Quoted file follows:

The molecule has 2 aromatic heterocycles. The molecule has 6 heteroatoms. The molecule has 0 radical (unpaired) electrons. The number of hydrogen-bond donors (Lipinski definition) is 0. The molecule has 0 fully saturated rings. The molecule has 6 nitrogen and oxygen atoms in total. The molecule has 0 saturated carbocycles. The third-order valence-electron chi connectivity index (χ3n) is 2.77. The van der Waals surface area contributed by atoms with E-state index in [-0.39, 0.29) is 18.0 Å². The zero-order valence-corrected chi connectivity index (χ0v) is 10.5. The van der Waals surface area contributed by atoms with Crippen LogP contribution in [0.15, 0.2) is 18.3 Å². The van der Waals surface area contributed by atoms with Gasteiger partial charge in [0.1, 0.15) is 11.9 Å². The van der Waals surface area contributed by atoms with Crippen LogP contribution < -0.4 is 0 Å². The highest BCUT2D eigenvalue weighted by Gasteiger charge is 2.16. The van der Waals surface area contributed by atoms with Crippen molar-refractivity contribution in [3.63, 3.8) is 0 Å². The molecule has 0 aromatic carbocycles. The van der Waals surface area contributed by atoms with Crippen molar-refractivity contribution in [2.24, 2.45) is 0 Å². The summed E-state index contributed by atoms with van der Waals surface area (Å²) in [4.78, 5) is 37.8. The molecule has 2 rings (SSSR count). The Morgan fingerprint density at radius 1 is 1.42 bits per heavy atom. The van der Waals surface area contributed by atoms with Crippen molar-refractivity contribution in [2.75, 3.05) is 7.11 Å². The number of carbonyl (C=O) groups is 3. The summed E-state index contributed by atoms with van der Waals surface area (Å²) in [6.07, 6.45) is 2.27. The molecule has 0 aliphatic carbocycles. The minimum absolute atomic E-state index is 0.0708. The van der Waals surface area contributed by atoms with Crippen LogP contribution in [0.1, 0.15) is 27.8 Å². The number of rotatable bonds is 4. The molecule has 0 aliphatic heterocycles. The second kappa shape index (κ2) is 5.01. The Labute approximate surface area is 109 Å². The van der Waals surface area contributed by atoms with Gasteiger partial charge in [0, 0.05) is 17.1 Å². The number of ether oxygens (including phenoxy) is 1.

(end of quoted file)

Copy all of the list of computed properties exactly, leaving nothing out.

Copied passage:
The molecule has 2 aromatic heterocycles. The molecule has 6 heteroatoms. The molecule has 0 radical (unpaired) electrons. The number of hydrogen-bond donors (Lipinski definition) is 0. The molecule has 0 fully saturated rings. The molecule has 6 nitrogen and oxygen atoms in total. The molecule has 0 saturated carbocycles. The third-order valence-electron chi connectivity index (χ3n) is 2.77. The van der Waals surface area contributed by atoms with E-state index in [-0.39, 0.29) is 18.0 Å². The zero-order valence-corrected chi connectivity index (χ0v) is 10.5. The van der Waals surface area contributed by atoms with Crippen LogP contribution in [0.15, 0.2) is 18.3 Å². The van der Waals surface area contributed by atoms with Gasteiger partial charge in [0.1, 0.15) is 11.9 Å². The van der Waals surface area contributed by atoms with Crippen LogP contribution < -0.4 is 0 Å². The highest BCUT2D eigenvalue weighted by Gasteiger charge is 2.16. The van der Waals surface area contributed by atoms with Crippen molar-refractivity contribution in [3.63, 3.8) is 0 Å². The molecule has 0 aromatic carbocycles. The van der Waals surface area contributed by atoms with Crippen molar-refractivity contribution in [2.24, 2.45) is 0 Å². The summed E-state index contributed by atoms with van der Waals surface area (Å²) in [4.78, 5) is 37.8. The molecule has 2 rings (SSSR count). The Morgan fingerprint density at radius 1 is 1.42 bits per heavy atom. The van der Waals surface area contributed by atoms with Crippen molar-refractivity contribution in [2.75, 3.05) is 7.11 Å². The number of carbonyl (C=O) groups is 3. The summed E-state index contributed by atoms with van der Waals surface area (Å²) in [6.07, 6.45) is 2.27. The molecule has 0 aliphatic carbocycles. The minimum absolute atomic E-state index is 0.0708. The van der Waals surface area contributed by atoms with Crippen LogP contribution in [0.1, 0.15) is 27.8 Å². The number of rotatable bonds is 4. The molecule has 0 aliphatic heterocycles. The second kappa shape index (κ2) is 5.01. The Labute approximate surface area is 109 Å². The van der Waals surface area contributed by atoms with Gasteiger partial charge in [0, 0.05) is 17.1 Å². The number of ether oxygens (including phenoxy) is 1.